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-   -   tube came out with fold marks (http://www.advrider.com/forums/showthread.php?t=847086)

keener 12-08-2012 09:35 AM

tube came out with fold marks
 
I meant to post this for a while...I change a Hydano rear tire of my 950 that lasted over 17000km (Toronto, California round trip + riding more locally).

Anyway, the tube came out like this? What does it mean? Was the tube too big?

I think the size was 140, not sure. It was a ultra heavy duty. I had no problem and did not feel anything unusual while I had that tube and tire on.

http://seeker.smugmug.com/Motorcycle..._120738-XL.jpghttp://seeker.smugmug.com/Motorcycle..._120743-XL.jpghttp://seeker.smugmug.com/Motorcycle..._120728-X2.jpghttp://seeker.smugmug.com/Motorcycle...4_120754-L.jpg

Denalidirt 12-08-2012 11:54 AM

twisted
 
looks like it may have been twisted within the rim.

Dustodust 12-08-2012 12:03 PM

Hmmm
I would guess that the tube was stretched out like a balloon inside the tire, and with no air pressure it relaxed into that appearance of kinked position

I like to use Talcum powder to allow the tube to slide in the tire casing

I am careful not to use powders containg corn starch in place of talc because corn starch liquefies when heated and gets weird and gummy, its OK on a babies butt but not optimum in a tube tire

Dustodust 12-08-2012 12:07 PM

Did you have talc in there ?

Denalidirt 12-08-2012 12:16 PM

I have to disagree
 
I think that the tube was filed to pressure with the folds in the tube. I think the tube wasn't placed in the tire as flat as possible, when air was put in the kink could not expand horizontally and this kink was created as the tube pushed it vertically against the rim and tire. if you look at the two folds you can see that there are other unnatural lines on the tube as well. They line up with the kink and kind of spiral around the tube like the threads of a screw Talcum would help for sure, reducing the friction between tube and tire.

Denalidirt 12-08-2012 12:23 PM

It looks like the tire slipped on the rim about two inches. Without a rim lock this could also cause the tube to look like that, but I know how hard it is to break the bead on the 9xx rear so I think tire slip may be less likely. Again just my 2 cents.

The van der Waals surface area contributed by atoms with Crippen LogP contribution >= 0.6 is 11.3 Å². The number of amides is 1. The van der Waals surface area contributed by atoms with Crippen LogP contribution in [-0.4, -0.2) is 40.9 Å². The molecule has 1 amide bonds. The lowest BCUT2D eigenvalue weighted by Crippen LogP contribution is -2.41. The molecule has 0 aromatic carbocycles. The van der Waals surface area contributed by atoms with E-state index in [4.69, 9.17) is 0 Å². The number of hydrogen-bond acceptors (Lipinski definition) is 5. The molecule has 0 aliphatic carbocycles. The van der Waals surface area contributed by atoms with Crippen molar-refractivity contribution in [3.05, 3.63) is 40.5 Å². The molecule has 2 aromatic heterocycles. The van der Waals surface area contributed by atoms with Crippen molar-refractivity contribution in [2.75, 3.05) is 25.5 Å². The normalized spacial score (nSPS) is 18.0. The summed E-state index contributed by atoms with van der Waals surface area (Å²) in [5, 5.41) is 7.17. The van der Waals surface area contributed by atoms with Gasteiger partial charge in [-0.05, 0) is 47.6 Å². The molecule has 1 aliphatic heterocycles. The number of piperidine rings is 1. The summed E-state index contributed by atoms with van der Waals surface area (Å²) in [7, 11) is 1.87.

FakeName 12-08-2012 03:18 PM

Maybe it is a 21" tube?

Weldit 12-08-2012 04:21 PM

I like to let the air out after seating the beads
this way the tube can relax - hopefully letting wrinkles unfold
maybe even bounce it on floor to help
then put air back in to final pressure

also I always put the tube in the tire with a small amount of air in it
this way avoiding some wrinkles and helps stop the tire irons from pinching tube
somewhere a guy showed the right amount of air was such that the tube would
just kink over one of your fingers.

I also use baby powder - will have to check if it has any corn starch ?

Deepc 12-10-2012 10:27 AM

I had the same problem. It was also a heavy duty rear.

geometrician 12-11-2012 02:01 PM

That pic wasn't as bad as I thought it was gonna be- I've seen tubes come out of tires that have literally been twisted sidways and filled, with fold lines wrapping around the entire tube. These were on customer bikes where the tire had been (unknowingly) used for years, so even though scary they still (somehow) worked!

Quote:

Originally Posted by Weldit (Post 20206689)
I like to let the air out after seating the beads
this way the tube can relax - hopefully letting wrinkles unfold
maybe even bounce it on floor to help
then put air back in to final pressure

also I always put the tube in the tire with a small amount of air in it
this way avoiding some wrinkles and helps stop the tire irons from pinching tube
somewhere a guy showed the right amount of air was such that the tube would
just kink over one of your fingers.

I also use baby powder - will have to check if it has any corn starch ?

+5, especially on leaving a small amount of air in the tube- it helps on manual tire jobs & tire changing machines (DAMHIK) I hate pinched tubes caused by my own hands!

my dad taught me to remove the valve core to quickly deflate the tire to help line the tube up. If it's a tough tire/tube job, I'll even fill/de-air twice.

Some baby powder is corn starch (turns out talc is carcinogenic as well as a repiratory irritant) but most isn't.

Dustodust 12-11-2012 08:36 PM

You might be Ok with corn starch , unless the tire gets hot . When corn starch gets hot it absorbs moisture from the atmopsphere better , heat increases the corn starches ability to absorb moisture and air is 30% moisture, Knobbies generate a lot of heat on the road., Wet and warm the cornstarch can crosslink and turns to glue.
Does the opposite of what was intended . The glue on envelopes is cornstarch. . I have taken out tubes and wondered what that sticky gunk stuff was and pinned it down to corn starch

I thought the carcinogenic suspect of Talc was still debatable , I'm sure we ride through much worse dust than that.on an average desert ride
you can iuse cornstarch powder
I prefer the talc

FakeName 12-12-2012 01:22 PM

http://ecx.images-amazon.com/images/...500_AA300_.jpg

Keeps my tubes cool, dry and comfortable. Nicely scented, too.

Besides, it's in my gear bag.


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